Recently an esteemed environmental guest visited our country. Robert Kennedy Jr. was here on the Hill speaking on issues of concern. He is an internationally respected and recognized conservationist. Upon reflection our minister stated that Mr. Kennedy should have perhaps thought about politicking and failed to understand the constitutional division of Ottawa's powers.

Our environment minister had high hopes of improving the environmental standards and the reputation of Canada. I say to the House that a lot of improvement is required in the present government.

The current federal government has had a lengthy record since 1993 of signing protocols and then not following through with its international commitments. This has been an embarrassment to Canada's once noble and honourable reputation on the international environment stage.

This government's limited effort to meet our limited protocol requirements is proven by the increase in our targets and our lack of hitting these targets.

There is also the government's refusal to sign the Basel convention side bar agreement to ban toxic waste shipments to the developing world.

There is the government's continual refusal to appoint a new ambassador for the environment, who plays a major leadership role in negotiating international protocols. The new ambassador of the environment should be named immediately.

That role is needed now for a protocol such as the precautionary principle. It was needed in the POPs protocol at a recent meeting in Bonn, Germany. The persistent organic pollutants treaty is an international United Nations protocol yet Canada neglected to follow its Rio protocol to which we are all signatories. Domestic law has included the precautionary principle but it is rarely followed in our country. The list continues.

We welcome this protocol to the Migratory Birds Convention Act. It is a much needed amendment to bring us to the point of recognizing aboriginal rights in dealing with migratory birds. But do we believe in our hearts that the government can ensure the commitments and timetables can be met?

There are commitments here that our country would stand by protecting the habitat. If pollutants have infiltrated the migratory birds' habitats, would our country uphold these obligations to stop polluting the habitats? The government has not recognized and has not been able to enforce the adequate habitat protection commitment. It is weak.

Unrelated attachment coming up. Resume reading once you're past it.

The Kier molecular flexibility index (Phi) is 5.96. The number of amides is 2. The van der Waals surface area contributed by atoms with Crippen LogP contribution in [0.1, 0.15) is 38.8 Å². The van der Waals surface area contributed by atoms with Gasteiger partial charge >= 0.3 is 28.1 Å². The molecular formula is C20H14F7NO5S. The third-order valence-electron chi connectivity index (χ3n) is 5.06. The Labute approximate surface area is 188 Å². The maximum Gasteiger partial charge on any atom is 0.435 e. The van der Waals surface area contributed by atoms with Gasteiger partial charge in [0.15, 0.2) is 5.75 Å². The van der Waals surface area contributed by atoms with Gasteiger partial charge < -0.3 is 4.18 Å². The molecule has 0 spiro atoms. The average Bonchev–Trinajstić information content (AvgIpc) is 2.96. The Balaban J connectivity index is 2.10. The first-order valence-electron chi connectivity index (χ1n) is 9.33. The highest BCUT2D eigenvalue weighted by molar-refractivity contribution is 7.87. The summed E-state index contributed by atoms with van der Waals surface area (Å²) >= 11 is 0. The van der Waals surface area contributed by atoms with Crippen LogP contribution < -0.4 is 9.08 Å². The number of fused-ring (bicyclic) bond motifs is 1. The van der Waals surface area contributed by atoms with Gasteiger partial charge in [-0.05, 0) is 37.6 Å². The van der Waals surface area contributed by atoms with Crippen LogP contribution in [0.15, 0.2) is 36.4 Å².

It is also highlighted in terms of the new legislation being debated in Canada now, the endangered species legislation. If the Americans are listening, we do not have an endangered species act in this country. Many Americans may be surprised to hear this since they have had theirs for many decades.

Our American neighbours would be more surprised to learn that specific recommendations of endangered species listings would be political as opposed to scientific decisions. If an endangered migratory bird flew from a rock on federal land and landed on a field outside federal land, it could be shot. These issues have to be resolved here in this country and by a government that has the will and the resources to enforce these protocols and regulations and the protocols we have with other nations.

With regard to an issue that is dear to our community, I just came back from my constituency. Many residents back home, my father included, for years have harvested duck eggs. Little did we know it was illegal. He is a Metis person and all his life he has been illegally harvesting eggs.

Birds are a good source of nutrition. Ducks are usually saved in the spring because they provide young ones. Nowadays a lot of hunters will not select a duck arriving in the spring because it comes from polluted areas down south. They prefer a cleaner duck that has been hatched and is ready to fly south in the fall.

The Migratory Birds Convention Act is certainly a much needed protocol between two countries to save the species. At this time this amendment has corrected the wrong by our country in overlooking aboriginal rights to harvest migratory birds, giving special preference to northern locations where the hunting and harvesting seasons might be different from those in the south.